Sleeping Beauty to Aid, Will You?

Salt Lake Tribune, 26 May 1959, page 17
The shortage of qualified teachers to instruct the handicapped was termed a "very serious situation" Monday by Arthur E. Arnesen, administrative assistant to the superintendent of Salt Lake City Board of Education.

"BUT," HE ADDED, "if we can get the specially trained teachers necessary, we can finance the classes."

The Salt Lake Tribune and Salt Lake Valley Kiwanis clubs are attempting to help alleviate the teacher shortage by establishing a scholarship fund to be administered by the Salt Lake Exceptional Child Parent-Teacher Assn.

MONEY FOR THE fund will be gained through a benefit premiere performance of Walt Disney's big, new animated spectacular, "Sleeping Beauty."  The premiere will be presented in the Villa Theatre June 3, starting at 8:30 p.m.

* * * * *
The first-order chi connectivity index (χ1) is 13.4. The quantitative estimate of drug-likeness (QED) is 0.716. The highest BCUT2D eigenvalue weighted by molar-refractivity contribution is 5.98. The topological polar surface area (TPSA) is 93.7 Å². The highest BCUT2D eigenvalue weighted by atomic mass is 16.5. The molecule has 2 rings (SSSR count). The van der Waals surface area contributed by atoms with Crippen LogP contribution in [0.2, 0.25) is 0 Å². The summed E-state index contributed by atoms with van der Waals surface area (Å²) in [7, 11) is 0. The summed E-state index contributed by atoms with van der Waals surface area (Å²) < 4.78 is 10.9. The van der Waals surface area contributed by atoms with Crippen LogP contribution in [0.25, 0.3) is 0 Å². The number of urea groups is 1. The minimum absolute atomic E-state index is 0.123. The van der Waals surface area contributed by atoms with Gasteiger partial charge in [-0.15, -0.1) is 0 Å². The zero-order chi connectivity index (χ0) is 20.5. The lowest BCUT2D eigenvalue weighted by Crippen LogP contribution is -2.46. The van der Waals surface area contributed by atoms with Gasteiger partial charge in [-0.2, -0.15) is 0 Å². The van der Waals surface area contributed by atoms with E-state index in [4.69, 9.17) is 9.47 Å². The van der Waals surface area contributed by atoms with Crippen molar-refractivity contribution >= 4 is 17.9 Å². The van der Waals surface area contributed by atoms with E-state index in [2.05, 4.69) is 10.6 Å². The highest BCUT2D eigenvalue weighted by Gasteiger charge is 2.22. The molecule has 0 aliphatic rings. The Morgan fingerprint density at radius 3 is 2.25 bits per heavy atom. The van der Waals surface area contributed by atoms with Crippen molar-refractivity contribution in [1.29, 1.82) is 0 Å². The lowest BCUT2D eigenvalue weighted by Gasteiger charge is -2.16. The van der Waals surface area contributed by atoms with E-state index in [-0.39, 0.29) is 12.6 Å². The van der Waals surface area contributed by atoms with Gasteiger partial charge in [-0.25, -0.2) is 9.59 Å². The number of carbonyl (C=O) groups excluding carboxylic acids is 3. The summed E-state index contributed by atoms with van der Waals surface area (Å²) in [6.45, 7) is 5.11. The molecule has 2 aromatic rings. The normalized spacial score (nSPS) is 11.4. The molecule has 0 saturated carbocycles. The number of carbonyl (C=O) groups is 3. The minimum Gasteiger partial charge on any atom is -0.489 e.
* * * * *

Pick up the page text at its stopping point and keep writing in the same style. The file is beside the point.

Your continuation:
Mr. Arnesen said city schools now have 18 classes for handicapped children, physically handicapped or retarded.  "But," he emphasized, "I am sure that if we were actually providing special teaching facilities to all the youngsters who would benefit from such teaching, we could use double that number."

"THE BOTTLENECK is the shortage of trained teachers.  Although we have budgeted for four more classes next year, we may be indulging in wishful thinking, since at least three teachers, now instructing handicapped, have notified us they will not be available next year."

Cost of the special training is keeping many teachers out of the field, he noted, and a scholarship fund would be of great aid.  "We are constantly forced to turn down requests for handicapped children to attend public school," Mr. Arnesen said.

TICKETS FOR THE benefit premiere may be purchased from members of Bonneville, Salt Lake an Sugar House Kiwanis clubs; at the special box office in the Uptown Theatre daily from noon to 5 p.m., and at the Villa Theatre each evening.